A spoonful of sugar isn’t doing anything for Julie Andrews’ four-octave range. Instead, the actress is finding a new voice through writing children’s books and directing theater, reports the AP.
The Academy Award and Tony Award-winning actress said that she underwent a surgery in 1997 to remove non-cancerous throat nodules and that her voice never recovered. “The operation that I had left me without a voice and without a certain piece of my vocal chords,” she said.
The Sound of Music star said that she can still speak “pretty well” and can nail a few bass notes, “So if you wanted a rendition of `Old Man River’ you might get it, but I’m not singing as much these days.”
The 77-year-old actress has sung since the 1997 surgery, including a performance in 2004’s The Princess Diaries 2: Royal Engagement and at a 2012 London concert, but Mary Poppins says that these were “speak-singing” performances and that her singing days are mostly behind her. She talked about her discovery of a new voice through authoring children’s books and directing theater.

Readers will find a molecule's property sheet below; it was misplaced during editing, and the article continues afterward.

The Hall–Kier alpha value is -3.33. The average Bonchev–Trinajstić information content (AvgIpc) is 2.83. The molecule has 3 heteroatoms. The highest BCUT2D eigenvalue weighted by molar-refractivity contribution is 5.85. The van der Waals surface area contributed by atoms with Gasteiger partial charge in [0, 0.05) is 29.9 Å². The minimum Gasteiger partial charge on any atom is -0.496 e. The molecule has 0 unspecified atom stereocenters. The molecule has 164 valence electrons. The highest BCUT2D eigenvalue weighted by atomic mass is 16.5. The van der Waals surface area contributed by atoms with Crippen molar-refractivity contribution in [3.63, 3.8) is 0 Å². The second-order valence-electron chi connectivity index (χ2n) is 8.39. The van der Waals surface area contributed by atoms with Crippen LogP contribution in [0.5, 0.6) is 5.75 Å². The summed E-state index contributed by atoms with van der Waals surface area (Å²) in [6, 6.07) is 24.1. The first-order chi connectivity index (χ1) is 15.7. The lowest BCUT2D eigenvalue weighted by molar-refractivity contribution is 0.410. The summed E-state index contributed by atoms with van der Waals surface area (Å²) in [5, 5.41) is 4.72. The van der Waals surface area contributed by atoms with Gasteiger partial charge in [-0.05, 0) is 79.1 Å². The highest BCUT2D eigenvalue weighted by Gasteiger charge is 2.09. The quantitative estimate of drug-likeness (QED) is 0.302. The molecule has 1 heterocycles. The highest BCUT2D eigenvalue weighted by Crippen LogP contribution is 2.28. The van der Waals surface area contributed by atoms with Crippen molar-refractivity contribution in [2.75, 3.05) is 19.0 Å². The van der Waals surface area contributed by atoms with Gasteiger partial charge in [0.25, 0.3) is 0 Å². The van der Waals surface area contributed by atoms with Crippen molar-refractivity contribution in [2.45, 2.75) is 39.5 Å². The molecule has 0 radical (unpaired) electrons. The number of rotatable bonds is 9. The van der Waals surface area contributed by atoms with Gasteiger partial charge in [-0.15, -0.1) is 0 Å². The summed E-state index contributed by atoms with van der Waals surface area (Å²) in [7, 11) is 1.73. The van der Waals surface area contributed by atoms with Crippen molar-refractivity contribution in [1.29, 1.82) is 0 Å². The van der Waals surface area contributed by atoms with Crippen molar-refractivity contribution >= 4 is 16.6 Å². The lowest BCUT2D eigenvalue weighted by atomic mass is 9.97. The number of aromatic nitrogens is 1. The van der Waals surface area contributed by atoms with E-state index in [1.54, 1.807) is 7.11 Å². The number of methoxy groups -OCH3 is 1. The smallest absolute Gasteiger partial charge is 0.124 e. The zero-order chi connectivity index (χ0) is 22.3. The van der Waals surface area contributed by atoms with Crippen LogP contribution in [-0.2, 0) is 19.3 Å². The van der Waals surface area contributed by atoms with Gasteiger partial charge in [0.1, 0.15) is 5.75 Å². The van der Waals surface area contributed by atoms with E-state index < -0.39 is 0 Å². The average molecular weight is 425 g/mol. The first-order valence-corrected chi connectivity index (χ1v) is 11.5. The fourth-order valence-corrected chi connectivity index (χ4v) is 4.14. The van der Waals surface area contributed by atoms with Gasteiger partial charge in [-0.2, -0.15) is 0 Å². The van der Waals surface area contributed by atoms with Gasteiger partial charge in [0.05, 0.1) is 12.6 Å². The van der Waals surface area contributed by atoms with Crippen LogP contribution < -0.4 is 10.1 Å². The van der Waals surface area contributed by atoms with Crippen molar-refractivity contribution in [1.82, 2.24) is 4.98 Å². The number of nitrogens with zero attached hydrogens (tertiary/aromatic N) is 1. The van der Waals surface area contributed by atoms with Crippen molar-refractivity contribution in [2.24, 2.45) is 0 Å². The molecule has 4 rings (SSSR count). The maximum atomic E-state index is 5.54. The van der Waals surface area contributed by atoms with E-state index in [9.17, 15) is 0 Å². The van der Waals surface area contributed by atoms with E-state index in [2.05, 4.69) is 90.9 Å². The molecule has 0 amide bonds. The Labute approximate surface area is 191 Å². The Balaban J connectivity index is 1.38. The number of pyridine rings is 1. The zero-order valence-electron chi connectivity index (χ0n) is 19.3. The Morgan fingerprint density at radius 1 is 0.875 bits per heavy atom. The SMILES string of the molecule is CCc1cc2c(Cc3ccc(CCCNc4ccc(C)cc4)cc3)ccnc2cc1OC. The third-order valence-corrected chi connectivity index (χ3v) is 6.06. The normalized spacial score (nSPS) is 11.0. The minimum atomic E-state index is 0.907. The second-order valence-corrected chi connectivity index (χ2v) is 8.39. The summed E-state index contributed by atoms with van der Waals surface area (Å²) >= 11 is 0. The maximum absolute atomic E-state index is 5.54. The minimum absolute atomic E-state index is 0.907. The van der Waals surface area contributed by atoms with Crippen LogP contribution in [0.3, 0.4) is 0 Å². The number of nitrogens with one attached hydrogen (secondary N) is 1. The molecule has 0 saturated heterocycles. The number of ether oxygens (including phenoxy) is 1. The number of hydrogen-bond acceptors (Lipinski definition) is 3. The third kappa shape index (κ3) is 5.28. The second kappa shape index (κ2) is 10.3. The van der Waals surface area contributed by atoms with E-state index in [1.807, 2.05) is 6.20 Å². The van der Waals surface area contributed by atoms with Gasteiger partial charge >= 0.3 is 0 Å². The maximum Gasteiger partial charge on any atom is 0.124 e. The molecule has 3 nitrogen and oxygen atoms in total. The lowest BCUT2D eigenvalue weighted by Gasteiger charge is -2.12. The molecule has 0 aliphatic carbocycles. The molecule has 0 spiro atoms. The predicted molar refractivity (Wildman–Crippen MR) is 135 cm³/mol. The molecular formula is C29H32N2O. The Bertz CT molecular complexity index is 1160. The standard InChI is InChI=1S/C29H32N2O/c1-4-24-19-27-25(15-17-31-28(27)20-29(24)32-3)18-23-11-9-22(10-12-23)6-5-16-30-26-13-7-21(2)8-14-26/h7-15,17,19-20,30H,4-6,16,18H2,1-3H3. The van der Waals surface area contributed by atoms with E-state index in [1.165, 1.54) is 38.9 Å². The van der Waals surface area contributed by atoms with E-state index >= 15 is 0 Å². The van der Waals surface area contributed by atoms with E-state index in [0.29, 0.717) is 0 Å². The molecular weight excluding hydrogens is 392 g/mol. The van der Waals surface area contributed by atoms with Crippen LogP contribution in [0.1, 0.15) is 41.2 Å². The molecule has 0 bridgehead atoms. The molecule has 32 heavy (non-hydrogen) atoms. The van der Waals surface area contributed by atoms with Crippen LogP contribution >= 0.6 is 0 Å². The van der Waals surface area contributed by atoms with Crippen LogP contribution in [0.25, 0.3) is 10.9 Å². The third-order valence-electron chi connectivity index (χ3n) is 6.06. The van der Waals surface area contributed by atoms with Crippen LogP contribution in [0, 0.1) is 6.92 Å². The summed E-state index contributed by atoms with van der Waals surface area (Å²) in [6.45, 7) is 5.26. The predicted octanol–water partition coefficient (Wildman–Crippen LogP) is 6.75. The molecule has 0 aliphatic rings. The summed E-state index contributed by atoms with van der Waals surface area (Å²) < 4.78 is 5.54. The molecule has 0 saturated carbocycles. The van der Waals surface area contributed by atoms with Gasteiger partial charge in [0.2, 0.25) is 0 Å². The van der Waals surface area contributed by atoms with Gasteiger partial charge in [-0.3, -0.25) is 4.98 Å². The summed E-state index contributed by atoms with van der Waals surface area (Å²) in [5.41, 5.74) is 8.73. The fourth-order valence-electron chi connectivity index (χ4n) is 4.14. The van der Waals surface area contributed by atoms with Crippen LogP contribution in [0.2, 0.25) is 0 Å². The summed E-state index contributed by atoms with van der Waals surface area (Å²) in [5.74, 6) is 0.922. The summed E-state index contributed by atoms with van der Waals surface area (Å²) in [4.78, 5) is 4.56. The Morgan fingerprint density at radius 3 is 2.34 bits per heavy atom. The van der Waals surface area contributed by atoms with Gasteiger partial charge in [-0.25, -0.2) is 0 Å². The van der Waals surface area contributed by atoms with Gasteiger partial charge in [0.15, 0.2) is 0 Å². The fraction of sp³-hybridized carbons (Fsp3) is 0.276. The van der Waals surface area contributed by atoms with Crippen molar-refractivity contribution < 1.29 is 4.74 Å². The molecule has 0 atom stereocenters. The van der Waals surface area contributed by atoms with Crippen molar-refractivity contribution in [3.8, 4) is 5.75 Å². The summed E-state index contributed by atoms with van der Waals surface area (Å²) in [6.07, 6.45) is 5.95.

Her latest children’s book, Little Bo in London: The Ultimate Adventure of Bonnie Boadicea, is the fourth and final entry in a series about a magical ship’s cat that travels around the world. This is the 27th book that she has co-written with daughter Emma Walton Hamilton.
She’s directing a musical theater adaptation of another of her books as well. The Great American Mousical is about a group of thespian mice who live underneath the floors of a famous Broadway theater. It’s being performed at the Goodspeed Theatre in Connecticut through Sunday. Andrews thinks the show would “do very well on Broadway” and has her eyes on directing and producing shows there one day.
Though the loss of her voice may ring somewhat tragic, Andrews is somewhat grateful for it because it pushed her to find a new path and a new voice. Paraphrasing The Sound of Music‘s Maria von Trapp, she said: “When one door closes another window opens.”